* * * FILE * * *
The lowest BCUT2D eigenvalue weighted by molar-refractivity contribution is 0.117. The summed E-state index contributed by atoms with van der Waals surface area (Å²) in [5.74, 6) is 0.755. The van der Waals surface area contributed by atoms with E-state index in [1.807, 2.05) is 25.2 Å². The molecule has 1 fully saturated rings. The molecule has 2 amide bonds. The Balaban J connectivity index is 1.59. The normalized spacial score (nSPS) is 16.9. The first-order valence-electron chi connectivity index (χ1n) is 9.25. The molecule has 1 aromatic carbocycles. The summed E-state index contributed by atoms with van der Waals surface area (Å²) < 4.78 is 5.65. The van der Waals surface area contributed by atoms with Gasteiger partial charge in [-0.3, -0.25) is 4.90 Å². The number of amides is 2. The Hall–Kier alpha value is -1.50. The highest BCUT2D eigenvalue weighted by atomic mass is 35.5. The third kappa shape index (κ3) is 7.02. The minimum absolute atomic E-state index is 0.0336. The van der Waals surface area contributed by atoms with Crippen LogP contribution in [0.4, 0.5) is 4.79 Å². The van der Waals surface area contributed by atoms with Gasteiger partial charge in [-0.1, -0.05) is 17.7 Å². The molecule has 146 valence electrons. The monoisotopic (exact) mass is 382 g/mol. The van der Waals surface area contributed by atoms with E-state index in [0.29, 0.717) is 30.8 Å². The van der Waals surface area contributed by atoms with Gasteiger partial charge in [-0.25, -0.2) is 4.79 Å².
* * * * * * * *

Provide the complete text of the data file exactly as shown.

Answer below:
The lowest BCUT2D eigenvalue weighted by molar-refractivity contribution is 0.117. The summed E-state index contributed by atoms with van der Waals surface area (Å²) in [5.74, 6) is 0.755. The van der Waals surface area contributed by atoms with E-state index in [1.807, 2.05) is 25.2 Å². The molecule has 1 fully saturated rings. The molecule has 2 amide bonds. The Balaban J connectivity index is 1.59. The normalized spacial score (nSPS) is 16.9. The first-order valence-electron chi connectivity index (χ1n) is 9.25. The molecule has 1 aromatic carbocycles. The summed E-state index contributed by atoms with van der Waals surface area (Å²) < 4.78 is 5.65. The van der Waals surface area contributed by atoms with Gasteiger partial charge in [-0.3, -0.25) is 4.90 Å². The number of amides is 2. The Hall–Kier alpha value is -1.50. The highest BCUT2D eigenvalue weighted by atomic mass is 35.5. The third kappa shape index (κ3) is 7.02. The minimum absolute atomic E-state index is 0.0336. The van der Waals surface area contributed by atoms with Crippen LogP contribution in [0.4, 0.5) is 4.79 Å². The van der Waals surface area contributed by atoms with Gasteiger partial charge in [-0.1, -0.05) is 17.7 Å². The molecule has 146 valence electrons. The monoisotopic (exact) mass is 382 g/mol. The van der Waals surface area contributed by atoms with E-state index in [0.29, 0.717) is 30.8 Å². The van der Waals surface area contributed by atoms with Gasteiger partial charge in [-0.25, -0.2) is 4.79 Å².